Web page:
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Super performance test at odds with Future Made in Australia, warns industry body

By Rhea Nath
4 minute read

The current framework of the test remains a barrier to allocating capital at scale towards the energy transition despite the government’s recent $22.7 billion commitment to drive investment in this sector, according to the Australian Sustainable Finance Institute.

The Australian Sustainable Finance Institute (ASFI) believes there have been “unintended consequences” arising from the annual super performance test, such as encouraging short-term decision making and benchmark hugging and constraining investment flexibility.

Particularly, the test is “significantly” constraining the ability of super funds to adopt sustainable finance investment strategies at scale, it said.

In a submission to Treasury on the design options of the performance test, ASFI argued the test is “at odds with Australia’s national transition goals and inhibits appropriate management of systemic climate and other sustainability risks”.

“It may limit super funds’ ability to invest in accordance with member preferences, and potentially to invest in accordance with members’ best financial interests over the long term,” it explained, noting this is “suboptimal” for members.

“Increasingly, there may also be a tension between satisfying the current YFYS performance test and complying with the emerging sustainable finance policy framework which encourages super funds to develop and disclose climate transition plans, and government recognition of the importance of private capital to support Australia’s climate transition.”

Last month, the government’s 2024–35 budget officially unveiled its $22.7 billion investment that is the Future Made in Australia (FMIA) initiative, which sought to mobilise the support of institutional investors, including super funds, to secure Australia’s global position in the international move towards net zero.

However, in its current state, the super performance test is constraining sustainable investment at scale, including investment in renewable energy projects and other activities where capital is critically needed for the net zero transition in Australia and in other markets, according to ASFI.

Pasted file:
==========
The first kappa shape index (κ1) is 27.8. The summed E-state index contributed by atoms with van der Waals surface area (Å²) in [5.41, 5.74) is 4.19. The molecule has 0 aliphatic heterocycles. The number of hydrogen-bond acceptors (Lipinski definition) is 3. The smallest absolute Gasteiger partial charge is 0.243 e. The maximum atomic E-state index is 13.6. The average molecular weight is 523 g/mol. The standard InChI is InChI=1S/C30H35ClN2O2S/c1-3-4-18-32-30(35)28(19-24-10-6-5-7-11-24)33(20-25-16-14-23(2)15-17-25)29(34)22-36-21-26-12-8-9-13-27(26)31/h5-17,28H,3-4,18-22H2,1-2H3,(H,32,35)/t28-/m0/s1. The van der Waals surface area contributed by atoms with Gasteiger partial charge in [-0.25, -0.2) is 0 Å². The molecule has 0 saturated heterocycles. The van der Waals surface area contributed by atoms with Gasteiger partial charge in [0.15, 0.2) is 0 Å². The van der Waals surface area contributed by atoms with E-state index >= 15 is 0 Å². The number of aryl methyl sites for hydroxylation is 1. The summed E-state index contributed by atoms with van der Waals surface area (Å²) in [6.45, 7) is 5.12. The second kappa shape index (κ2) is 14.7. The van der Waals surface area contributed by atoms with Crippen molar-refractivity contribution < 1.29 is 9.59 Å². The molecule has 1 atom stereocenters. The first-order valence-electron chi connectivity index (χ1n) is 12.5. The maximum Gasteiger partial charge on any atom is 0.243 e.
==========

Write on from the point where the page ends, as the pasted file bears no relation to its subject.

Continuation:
It observed the test limits funds from investing consistent with member preferences, even as Australians increasingly voice a desire for more climate and sustainability-related investments.

Moreover, the test discourages diversification and is “fundamentally at odds with managing climate and sustainability risks and pursuing climate-related opportunities as the economy transitions”.

“YFYS performance test benchmarks encourage funds to make similar investments to each other which exposes the sector to systemic risk. This includes carbon transition risk, particularly where benchmarks (such as the ASX 200 index) have relatively high carbon exposure,” ASFI explained.

“Rather than enabling super funds to act as responsible custodians of Australians’ wealth, that take into account both the longer-term performance of their investments and the type of world into which members will retire, super investment is likely to lag behind the broader economy in its ability to transition.”

The industry body warned such benchmark hugging may not be in the best financial interests of members, particularly in the long term.

“In the short term, there are instances where ‘benchmark hugging’ may result in higher returns – for example, fossil energy stocks performed unusually well in 2022 due to factors such as the Ukraine war. However, the Reserve Bank of Australia has found that medium and long-term performance of ‘ethical’ funds is on par with other funds. Going forward, higher exposure to carbon transition and other risks may negatively impact performance,” it elaborated.

This flies against the fiduciary duties of super trustees, ASFI pointed out, and will translate badly in members’ retirement savings.

In its submission, the industry body admitted there is “no easy solution” to these challenges and proposed that, over time and based on regular assessments of the consequences stemming from the test, the government should consider shifting to a qualitative approach.

ASFI remarked: “This would allow APRA to assess a more diverse range of factors that impact fund performance on a forward-looking basis such as: capabilities of the fund with regards to governance, teams, systems and processes; actions taken by the fund to improve capabilities where any concerns have been identified; performance of the fund beyond implementation performance.”

At present, it recommends inclusion of additional benchmark indices that allow for and reflect carbon transition and sustainable investment strategies.

Another option put forward could be a multi-metric framework, if it adequately incorporates sustainability considerations, ASFI said.

“This allows for a more multi-faceted assessment of fund performance and reduces the ability of and incentive for funds to actively manage to meet any single metric rather than to achieve overall best financial interests.

“If one of the multi-metric options is preferred, this should ensure metrics are chosen and structured to avoid unintended consequences that would reduce the ability of funds to invest in sustainable investment strategies or climate transition opportunities.”